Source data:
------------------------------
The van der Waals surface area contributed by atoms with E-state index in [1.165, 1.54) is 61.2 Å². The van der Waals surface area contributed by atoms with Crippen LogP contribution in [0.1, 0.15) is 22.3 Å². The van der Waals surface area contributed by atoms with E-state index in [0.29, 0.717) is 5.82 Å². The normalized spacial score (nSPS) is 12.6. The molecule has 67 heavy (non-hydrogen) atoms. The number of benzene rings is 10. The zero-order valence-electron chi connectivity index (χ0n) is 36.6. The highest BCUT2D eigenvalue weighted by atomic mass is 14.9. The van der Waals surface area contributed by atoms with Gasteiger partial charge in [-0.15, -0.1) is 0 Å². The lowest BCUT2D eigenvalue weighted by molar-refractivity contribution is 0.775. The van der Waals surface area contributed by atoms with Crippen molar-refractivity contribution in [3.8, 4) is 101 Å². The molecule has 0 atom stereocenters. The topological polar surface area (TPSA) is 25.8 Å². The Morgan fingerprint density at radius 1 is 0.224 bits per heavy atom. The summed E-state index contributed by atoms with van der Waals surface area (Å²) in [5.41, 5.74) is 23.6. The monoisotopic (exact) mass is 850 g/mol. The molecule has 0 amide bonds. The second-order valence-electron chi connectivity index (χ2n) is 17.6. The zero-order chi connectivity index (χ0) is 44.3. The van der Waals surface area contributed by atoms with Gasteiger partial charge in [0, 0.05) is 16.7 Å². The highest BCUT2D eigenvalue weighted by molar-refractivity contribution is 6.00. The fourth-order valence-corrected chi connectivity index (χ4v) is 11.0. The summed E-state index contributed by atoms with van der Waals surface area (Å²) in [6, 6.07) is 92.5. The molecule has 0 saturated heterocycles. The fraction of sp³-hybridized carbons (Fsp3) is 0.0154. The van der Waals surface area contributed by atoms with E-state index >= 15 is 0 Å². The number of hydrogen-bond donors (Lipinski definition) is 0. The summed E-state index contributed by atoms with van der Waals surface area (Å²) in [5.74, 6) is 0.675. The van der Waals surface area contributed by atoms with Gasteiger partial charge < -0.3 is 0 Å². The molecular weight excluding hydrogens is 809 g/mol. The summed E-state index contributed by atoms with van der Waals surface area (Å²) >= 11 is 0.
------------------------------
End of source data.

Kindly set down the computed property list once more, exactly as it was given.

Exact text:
The van der Waals surface area contributed by atoms with E-state index in [1.165, 1.54) is 61.2 Å². The van der Waals surface area contributed by atoms with Crippen LogP contribution in [0.1, 0.15) is 22.3 Å². The van der Waals surface area contributed by atoms with E-state index in [0.29, 0.717) is 5.82 Å². The normalized spacial score (nSPS) is 12.6. The molecule has 67 heavy (non-hydrogen) atoms. The number of benzene rings is 10. The zero-order valence-electron chi connectivity index (χ0n) is 36.6. The highest BCUT2D eigenvalue weighted by atomic mass is 14.9. The van der Waals surface area contributed by atoms with Gasteiger partial charge in [-0.15, -0.1) is 0 Å². The lowest BCUT2D eigenvalue weighted by molar-refractivity contribution is 0.775. The van der Waals surface area contributed by atoms with Crippen molar-refractivity contribution in [3.8, 4) is 101 Å². The molecule has 0 atom stereocenters. The topological polar surface area (TPSA) is 25.8 Å². The Morgan fingerprint density at radius 1 is 0.224 bits per heavy atom. The summed E-state index contributed by atoms with van der Waals surface area (Å²) in [5.41, 5.74) is 23.6. The monoisotopic (exact) mass is 850 g/mol. The molecule has 0 amide bonds. The second-order valence-electron chi connectivity index (χ2n) is 17.6. The zero-order chi connectivity index (χ0) is 44.3. The van der Waals surface area contributed by atoms with Gasteiger partial charge in [0, 0.05) is 16.7 Å². The highest BCUT2D eigenvalue weighted by molar-refractivity contribution is 6.00. The fourth-order valence-corrected chi connectivity index (χ4v) is 11.0. The summed E-state index contributed by atoms with van der Waals surface area (Å²) in [6, 6.07) is 92.5. The molecule has 0 saturated heterocycles. The fraction of sp³-hybridized carbons (Fsp3) is 0.0154. The van der Waals surface area contributed by atoms with E-state index >= 15 is 0 Å². The number of hydrogen-bond donors (Lipinski definition) is 0. The summed E-state index contributed by atoms with van der Waals surface area (Å²) in [5.74, 6) is 0.675. The van der Waals surface area contributed by atoms with Gasteiger partial charge < -0.3 is 0 Å². The molecular weight excluding hydrogens is 809 g/mol. The summed E-state index contributed by atoms with van der Waals surface area (Å²) >= 11 is 0.